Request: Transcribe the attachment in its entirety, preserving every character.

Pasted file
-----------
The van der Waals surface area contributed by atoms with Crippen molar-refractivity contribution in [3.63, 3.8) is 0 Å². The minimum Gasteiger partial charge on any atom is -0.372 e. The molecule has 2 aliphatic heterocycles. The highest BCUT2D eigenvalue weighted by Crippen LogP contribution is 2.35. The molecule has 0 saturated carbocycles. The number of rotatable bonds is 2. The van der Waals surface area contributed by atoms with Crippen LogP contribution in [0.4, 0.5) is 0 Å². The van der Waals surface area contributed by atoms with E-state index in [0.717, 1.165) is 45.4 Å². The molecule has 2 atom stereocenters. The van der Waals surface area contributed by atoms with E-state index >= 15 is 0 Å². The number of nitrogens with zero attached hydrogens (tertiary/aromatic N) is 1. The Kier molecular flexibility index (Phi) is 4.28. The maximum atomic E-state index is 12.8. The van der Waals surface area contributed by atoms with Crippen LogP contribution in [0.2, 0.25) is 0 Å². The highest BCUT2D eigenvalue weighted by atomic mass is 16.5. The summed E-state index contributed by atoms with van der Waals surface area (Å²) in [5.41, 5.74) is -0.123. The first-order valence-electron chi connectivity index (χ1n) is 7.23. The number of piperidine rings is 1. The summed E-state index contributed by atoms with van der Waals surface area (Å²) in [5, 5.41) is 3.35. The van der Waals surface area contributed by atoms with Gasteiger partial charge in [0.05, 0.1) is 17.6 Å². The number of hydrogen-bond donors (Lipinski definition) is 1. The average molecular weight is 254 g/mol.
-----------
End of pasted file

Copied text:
The van der Waals surface area contributed by atoms with Crippen molar-refractivity contribution in [3.63, 3.8) is 0 Å². The minimum Gasteiger partial charge on any atom is -0.372 e. The molecule has 2 aliphatic heterocycles. The highest BCUT2D eigenvalue weighted by Crippen LogP contribution is 2.35. The molecule has 0 saturated carbocycles. The number of rotatable bonds is 2. The van der Waals surface area contributed by atoms with Crippen LogP contribution in [0.4, 0.5) is 0 Å². The van der Waals surface area contributed by atoms with E-state index in [0.717, 1.165) is 45.4 Å². The molecule has 2 atom stereocenters. The van der Waals surface area contributed by atoms with E-state index >= 15 is 0 Å². The number of nitrogens with zero attached hydrogens (tertiary/aromatic N) is 1. The Kier molecular flexibility index (Phi) is 4.28. The maximum atomic E-state index is 12.8. The van der Waals surface area contributed by atoms with Crippen LogP contribution in [0.2, 0.25) is 0 Å². The highest BCUT2D eigenvalue weighted by atomic mass is 16.5. The summed E-state index contributed by atoms with van der Waals surface area (Å²) in [5.41, 5.74) is -0.123. The first-order valence-electron chi connectivity index (χ1n) is 7.23. The number of piperidine rings is 1. The summed E-state index contributed by atoms with van der Waals surface area (Å²) in [5, 5.41) is 3.35. The van der Waals surface area contributed by atoms with Gasteiger partial charge in [0.05, 0.1) is 17.6 Å². The number of hydrogen-bond donors (Lipinski definition) is 1. The average molecular weight is 254 g/mol.